“But the students sure did,” explained Pierce Burnette, who is now CEO of Newfields, the Indianapolis Museum of Art. The students understood the technology well. They secured the tools, installed them, and taught the professors how to use them. And then classes resumed, with professors teaching in their subject areas, of course, but with the students leaning in as technology coaches to help them through those challenging days.
Many schools may be panicked about the advent of AI in learning. I can assure you the students are not. AI is the best brainstorming, creativity, and homework assistance tool ever assembled. We need a learning ecology as fast as Levi and as nimble as the students at Huston-Tillotson were during that critical period. They will lead the way, all with the help of teachers like the Mollicks, innovators like Khan, and visionaries like Kanelos.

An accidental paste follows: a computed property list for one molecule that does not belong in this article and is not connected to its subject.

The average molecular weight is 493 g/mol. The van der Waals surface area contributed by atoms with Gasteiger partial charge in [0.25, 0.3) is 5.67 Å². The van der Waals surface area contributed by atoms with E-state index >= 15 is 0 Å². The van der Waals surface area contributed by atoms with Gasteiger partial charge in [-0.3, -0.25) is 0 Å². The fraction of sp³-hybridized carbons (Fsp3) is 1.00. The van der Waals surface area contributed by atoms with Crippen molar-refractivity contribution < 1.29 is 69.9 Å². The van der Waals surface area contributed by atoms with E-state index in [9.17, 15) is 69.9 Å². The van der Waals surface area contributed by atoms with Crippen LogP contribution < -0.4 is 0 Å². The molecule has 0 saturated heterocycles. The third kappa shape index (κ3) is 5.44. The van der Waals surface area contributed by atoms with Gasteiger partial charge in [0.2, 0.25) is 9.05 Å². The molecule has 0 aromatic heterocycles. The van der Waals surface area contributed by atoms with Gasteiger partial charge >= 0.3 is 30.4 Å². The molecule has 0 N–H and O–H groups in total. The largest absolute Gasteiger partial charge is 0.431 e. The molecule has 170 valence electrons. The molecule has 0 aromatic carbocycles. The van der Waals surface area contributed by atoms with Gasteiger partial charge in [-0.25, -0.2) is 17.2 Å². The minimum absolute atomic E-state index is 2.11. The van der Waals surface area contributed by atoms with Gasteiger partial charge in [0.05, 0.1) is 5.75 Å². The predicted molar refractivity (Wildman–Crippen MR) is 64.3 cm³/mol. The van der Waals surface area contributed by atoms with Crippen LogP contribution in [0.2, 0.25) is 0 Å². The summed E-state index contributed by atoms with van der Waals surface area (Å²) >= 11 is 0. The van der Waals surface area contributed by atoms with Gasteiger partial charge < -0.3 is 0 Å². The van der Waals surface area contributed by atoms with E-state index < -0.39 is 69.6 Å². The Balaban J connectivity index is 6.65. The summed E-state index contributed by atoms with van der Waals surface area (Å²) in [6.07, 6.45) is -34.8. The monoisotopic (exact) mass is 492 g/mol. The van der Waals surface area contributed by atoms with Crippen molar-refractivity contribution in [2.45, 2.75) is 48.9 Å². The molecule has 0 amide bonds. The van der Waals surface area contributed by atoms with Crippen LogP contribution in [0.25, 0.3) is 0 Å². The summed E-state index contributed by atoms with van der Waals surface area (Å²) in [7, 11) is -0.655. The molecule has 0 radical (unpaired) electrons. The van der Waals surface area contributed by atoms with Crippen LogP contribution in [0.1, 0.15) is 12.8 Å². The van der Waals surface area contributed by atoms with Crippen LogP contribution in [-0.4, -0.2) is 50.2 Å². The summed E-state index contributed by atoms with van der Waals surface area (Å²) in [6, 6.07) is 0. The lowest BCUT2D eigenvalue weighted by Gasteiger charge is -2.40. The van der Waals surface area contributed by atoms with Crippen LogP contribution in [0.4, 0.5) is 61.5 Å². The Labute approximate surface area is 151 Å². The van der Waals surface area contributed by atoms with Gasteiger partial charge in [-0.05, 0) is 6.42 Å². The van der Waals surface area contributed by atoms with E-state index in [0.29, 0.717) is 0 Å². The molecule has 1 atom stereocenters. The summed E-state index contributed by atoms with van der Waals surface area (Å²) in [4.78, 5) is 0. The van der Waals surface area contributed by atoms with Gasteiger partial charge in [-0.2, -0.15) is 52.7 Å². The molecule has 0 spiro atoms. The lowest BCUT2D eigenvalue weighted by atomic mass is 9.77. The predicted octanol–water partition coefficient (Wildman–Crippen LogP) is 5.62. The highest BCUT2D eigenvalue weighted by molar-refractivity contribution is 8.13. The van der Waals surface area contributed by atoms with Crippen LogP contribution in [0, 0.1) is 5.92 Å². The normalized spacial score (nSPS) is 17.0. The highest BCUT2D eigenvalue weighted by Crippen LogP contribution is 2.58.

In Part Three, I continue to explore this new “learning ecology”, but as it is emerging within companies — including my own, data.world. It’s long been the case as the saying goes that “all of us are smarter than any of us.” Now we’re even smarter. Just last month at data.world we launched Interactions with Archie. It’s our own “AI”, a conversational bot that functions like ChatGPT or other LLM bots. But in this case, it’s trained on all of our most important marketing, sales, competitive, and case study documents about our solutions and data catalog, governance, and DataOps platform. Soon, the AI-empowered team will be standard in every company serious about internal creativity, enhanced communication with customers, better performance, and a unified vision and mission. I’ve been selling and servicing in enterprise for most of my life, and I really believe this is inevitable. I’m proud that we’ve been leading the way at data.world.